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As we reported recently, since Google raised the price to access its maps API, a lot of companies have switched to OpenStreetMap when adding geo-data into their services. Now it seems like Apple has joined the club, using OSM in the new iPhoto for iPad and iPhone. But as intrepid blogger Alistair Aitchison points out, Apple didn’t bother to credit the creators of these maps, and is using two-year-old, out-of-date information.
“The image tiles themselves use quite an interesting, quasi-retro style. Nobody would be surprised if they were told that Apple had been acquiring their own sets of map data in order to launch their own map product, dispensing of their need to rely on Google Maps in their operating systems. But have they?” writes Aitchison. With a bit of sleuthing he finds that Apple’s maps overlay perfectly onto OpenStreetMap. “Oh, of course — Apple haven’t been gathering their own map data at all — all they’ve done is render OpenStreetMap data with their own stylesheet, miscategorised the status of some ways, conveniently forget to include any copyright attribution, and pass it off as their own!”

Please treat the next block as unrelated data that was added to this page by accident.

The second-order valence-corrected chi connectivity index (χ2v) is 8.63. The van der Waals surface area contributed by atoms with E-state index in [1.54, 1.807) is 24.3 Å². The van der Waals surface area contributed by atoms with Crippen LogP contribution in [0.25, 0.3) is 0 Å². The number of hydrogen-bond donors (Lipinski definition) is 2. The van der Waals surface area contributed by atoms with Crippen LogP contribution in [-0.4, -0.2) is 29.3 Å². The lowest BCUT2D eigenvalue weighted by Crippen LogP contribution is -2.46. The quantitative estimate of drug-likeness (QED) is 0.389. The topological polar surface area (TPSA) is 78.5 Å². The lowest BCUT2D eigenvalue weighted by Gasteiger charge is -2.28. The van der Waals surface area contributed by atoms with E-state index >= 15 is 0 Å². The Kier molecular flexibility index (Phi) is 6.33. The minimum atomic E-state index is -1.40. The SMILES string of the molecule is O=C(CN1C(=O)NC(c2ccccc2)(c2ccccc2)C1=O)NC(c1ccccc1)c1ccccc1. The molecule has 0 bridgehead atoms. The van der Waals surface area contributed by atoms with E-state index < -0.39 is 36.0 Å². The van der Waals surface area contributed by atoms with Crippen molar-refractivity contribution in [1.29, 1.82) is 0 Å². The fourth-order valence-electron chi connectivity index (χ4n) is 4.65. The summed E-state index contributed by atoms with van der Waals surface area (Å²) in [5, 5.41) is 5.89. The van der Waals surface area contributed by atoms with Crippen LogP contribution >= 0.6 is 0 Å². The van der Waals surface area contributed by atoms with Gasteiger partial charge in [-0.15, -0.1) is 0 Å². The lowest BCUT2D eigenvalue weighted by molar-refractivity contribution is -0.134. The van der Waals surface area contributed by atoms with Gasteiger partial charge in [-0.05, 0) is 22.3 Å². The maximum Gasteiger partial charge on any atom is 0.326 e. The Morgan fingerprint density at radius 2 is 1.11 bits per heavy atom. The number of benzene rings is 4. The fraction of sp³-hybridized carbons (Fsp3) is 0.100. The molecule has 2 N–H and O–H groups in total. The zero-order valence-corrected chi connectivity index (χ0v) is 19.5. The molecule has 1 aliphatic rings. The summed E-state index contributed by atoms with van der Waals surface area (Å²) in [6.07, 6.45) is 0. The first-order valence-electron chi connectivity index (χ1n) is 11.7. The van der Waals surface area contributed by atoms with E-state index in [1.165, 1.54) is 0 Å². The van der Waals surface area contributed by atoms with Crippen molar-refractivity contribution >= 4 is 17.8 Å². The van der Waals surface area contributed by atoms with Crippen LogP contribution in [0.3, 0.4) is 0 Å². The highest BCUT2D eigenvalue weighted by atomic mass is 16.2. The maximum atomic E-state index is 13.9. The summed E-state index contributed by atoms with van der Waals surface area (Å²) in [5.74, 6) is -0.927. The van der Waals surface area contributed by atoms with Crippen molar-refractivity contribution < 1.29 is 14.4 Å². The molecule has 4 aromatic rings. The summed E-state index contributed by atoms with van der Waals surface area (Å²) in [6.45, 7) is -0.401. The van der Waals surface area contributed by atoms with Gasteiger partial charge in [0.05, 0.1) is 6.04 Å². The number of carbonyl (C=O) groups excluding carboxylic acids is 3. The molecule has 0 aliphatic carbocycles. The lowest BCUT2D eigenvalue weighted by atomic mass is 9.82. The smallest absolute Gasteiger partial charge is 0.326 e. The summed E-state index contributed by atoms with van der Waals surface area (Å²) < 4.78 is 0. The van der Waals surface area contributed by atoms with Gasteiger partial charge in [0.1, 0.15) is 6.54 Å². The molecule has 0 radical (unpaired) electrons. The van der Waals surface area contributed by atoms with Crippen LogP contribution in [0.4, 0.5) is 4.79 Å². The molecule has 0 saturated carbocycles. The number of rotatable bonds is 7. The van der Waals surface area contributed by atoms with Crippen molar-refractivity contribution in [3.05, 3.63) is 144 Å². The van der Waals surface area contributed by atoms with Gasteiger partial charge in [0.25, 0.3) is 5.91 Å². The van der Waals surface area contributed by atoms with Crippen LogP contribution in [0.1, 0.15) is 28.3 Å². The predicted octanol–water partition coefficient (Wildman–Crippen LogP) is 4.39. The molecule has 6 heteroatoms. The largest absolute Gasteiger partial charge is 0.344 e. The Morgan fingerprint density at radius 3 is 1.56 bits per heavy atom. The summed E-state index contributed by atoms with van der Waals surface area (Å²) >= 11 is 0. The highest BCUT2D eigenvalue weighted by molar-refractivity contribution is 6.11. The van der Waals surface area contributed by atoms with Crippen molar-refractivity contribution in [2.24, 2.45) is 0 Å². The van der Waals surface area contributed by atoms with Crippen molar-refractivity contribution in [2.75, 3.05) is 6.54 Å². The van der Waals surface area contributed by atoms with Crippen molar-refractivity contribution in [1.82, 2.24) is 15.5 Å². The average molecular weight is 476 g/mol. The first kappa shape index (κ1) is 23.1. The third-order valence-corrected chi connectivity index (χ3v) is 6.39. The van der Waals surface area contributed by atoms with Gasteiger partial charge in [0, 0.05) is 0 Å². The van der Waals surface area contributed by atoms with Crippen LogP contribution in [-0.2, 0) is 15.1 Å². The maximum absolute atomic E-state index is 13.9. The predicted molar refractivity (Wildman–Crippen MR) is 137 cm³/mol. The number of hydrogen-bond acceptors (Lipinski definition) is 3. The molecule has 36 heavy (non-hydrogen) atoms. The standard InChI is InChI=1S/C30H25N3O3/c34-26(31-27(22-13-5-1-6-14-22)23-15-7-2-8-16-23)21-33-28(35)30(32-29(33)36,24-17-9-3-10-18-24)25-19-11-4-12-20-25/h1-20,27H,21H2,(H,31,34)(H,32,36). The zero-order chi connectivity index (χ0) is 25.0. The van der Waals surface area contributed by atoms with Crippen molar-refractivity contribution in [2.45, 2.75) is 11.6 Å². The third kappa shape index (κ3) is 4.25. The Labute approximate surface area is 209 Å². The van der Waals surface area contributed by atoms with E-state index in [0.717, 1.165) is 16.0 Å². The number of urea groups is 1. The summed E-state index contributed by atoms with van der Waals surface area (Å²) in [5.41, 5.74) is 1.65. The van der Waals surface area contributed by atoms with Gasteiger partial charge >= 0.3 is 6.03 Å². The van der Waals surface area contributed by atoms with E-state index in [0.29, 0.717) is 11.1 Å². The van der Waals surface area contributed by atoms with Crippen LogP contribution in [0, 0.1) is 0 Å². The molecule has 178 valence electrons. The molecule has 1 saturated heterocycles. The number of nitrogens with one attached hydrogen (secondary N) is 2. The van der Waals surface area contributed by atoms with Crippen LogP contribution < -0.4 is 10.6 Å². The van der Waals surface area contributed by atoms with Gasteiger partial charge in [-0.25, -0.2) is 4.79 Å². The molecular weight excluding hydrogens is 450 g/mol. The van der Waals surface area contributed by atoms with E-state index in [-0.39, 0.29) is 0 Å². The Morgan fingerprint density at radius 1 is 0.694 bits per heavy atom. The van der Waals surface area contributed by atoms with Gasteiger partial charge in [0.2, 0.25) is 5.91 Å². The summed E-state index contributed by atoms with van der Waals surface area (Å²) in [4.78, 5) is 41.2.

The folks behind OSM were a little more tactful in their blog post about the discovery:
The OSM data that Apple is using is rather old (start of April 2010) so don’t expect to see your latest and greatest updates on there. It’s also missing the necessary credit to OpenStreetMap’s contributors; we look forward to working with Apple to get that on there. But we’re delighted to see another prominent map user make the switch to OpenStreetMap, and look forward to many more.
We’ve reached out to Apple for comment. For context, both Foursquare and StreetEasy have switched from Google to OSM since the price hike, and both announced the change in blog posts supporting the open-source effort.